• Cat_writes

Divorced, Beheaded, Died...

A couple of weeks ago I took my 9-year-old son to see Six, the musical about the wives of Henry VIII reimagined as a 21st-century pop band. Over the course of a packed hour-and-a-quarter (no interval) this show portrays their journey from bitching among themselves about who got the rawest deal as a wife, to reaching the conclusion that actually, the reason Hezza is still so famous today is most likely down to the six of them and their misrepresented his-stories.


The general vibe and energy of each queen is inspired not so much by historical accuracy (this show is light on that) but by which pop princess their song and story is most aligned with. It's a clever premise, at once attracting an audience unlikely to have much crossover with the viewers of the average David Starkey documentary, and bringing the show into the present day with a prescient reminder of how far women, even famous women, still have to go to truly be the mistresses of their own stories - especially if they cross paths with a powerful man.


Anne Boleyn has long been my 'favourite' queen but I found it hard to reconcile her famously calculating intellect with the flippant 'Don't lose Ur Head ', in which Anne seems to shrug off her part in causing the divorce of Catherine of Aragon and the disinheriting of her daughter, not to mention the small matter of splitting of the Church from Rome. It's impossible not to get swept away by the sheer joy of Anne of Cleves' riotous joy at being 'Queen of my castle' - rejecting the shame of being deemed not pretty enough for Henry by highlighting all she gained from her divorce - a castle, servants and lifelong luxury, all without spending any time with Henry. I think we know who the winner is here.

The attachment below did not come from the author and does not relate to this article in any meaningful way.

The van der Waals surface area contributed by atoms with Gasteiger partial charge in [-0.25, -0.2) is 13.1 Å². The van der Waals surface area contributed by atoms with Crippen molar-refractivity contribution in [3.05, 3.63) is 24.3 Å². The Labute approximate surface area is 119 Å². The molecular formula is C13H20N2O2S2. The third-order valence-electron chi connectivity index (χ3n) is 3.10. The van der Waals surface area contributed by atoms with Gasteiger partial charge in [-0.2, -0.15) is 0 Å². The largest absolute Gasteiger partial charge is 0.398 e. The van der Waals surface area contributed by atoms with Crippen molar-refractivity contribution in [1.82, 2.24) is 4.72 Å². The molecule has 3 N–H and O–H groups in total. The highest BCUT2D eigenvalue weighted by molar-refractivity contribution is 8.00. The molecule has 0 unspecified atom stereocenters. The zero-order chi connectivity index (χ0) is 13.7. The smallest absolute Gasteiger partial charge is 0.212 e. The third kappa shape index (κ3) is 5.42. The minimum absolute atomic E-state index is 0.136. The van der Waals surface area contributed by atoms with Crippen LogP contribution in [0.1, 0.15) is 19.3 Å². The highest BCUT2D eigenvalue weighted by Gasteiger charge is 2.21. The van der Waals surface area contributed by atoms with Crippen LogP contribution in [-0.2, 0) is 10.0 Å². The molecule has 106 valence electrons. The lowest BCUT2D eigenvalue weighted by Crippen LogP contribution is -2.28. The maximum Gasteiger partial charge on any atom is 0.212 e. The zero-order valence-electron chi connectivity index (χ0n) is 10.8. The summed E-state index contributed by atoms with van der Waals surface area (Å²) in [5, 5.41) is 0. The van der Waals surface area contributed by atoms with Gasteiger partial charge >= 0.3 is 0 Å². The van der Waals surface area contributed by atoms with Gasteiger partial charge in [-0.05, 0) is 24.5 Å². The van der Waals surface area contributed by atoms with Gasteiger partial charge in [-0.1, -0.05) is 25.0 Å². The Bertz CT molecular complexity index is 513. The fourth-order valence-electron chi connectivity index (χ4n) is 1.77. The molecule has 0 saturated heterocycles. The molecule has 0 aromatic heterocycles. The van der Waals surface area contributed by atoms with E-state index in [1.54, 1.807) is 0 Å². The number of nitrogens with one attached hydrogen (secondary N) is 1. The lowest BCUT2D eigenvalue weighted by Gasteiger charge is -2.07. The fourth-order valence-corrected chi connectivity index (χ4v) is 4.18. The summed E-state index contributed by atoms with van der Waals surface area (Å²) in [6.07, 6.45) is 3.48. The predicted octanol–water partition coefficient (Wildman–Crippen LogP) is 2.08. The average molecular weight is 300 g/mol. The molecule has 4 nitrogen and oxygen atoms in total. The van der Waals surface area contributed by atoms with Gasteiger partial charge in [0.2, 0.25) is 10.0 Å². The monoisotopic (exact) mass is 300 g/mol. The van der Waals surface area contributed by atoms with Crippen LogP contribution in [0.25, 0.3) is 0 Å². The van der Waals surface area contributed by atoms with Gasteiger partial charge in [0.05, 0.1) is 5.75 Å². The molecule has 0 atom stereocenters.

Though it's one of the catchiest numbers, there's a real poignancy to Katherine Howard's number, 'All you wanna do'. With Queenspiration from Britney Spears and Ariane Grande, she perfectly encapsulates the way that women are both revered and punished for youth and beauty, becoming visibly more weary and cynical as she sings through verse after verse about the men who have used, abused and finally killed her.


It's her successor, Catherine Parr, who sings 'I don't need your love' - the only queen to be genuinely reluctant to marry Henry, and by this stage in history, who can blame her? Her story unifies the six wives, who come together for the brilliant final number 'Six'.


I saw the show in 2019 at a much smaller theatre, but it's now at the Vaudeville. I was slightly worried about what my son's reaction would be, as I think he had intuited that there was an educational element to this trip, but he was gripped all the way through and dancing beside me during the final number. With a sort of Horrible Histories-level storyline and 90s/2000s-pop musical vibe, we managed to hit on a show that's perfect for a forty-something mum and a primary-school aged boy to have some quality time together.


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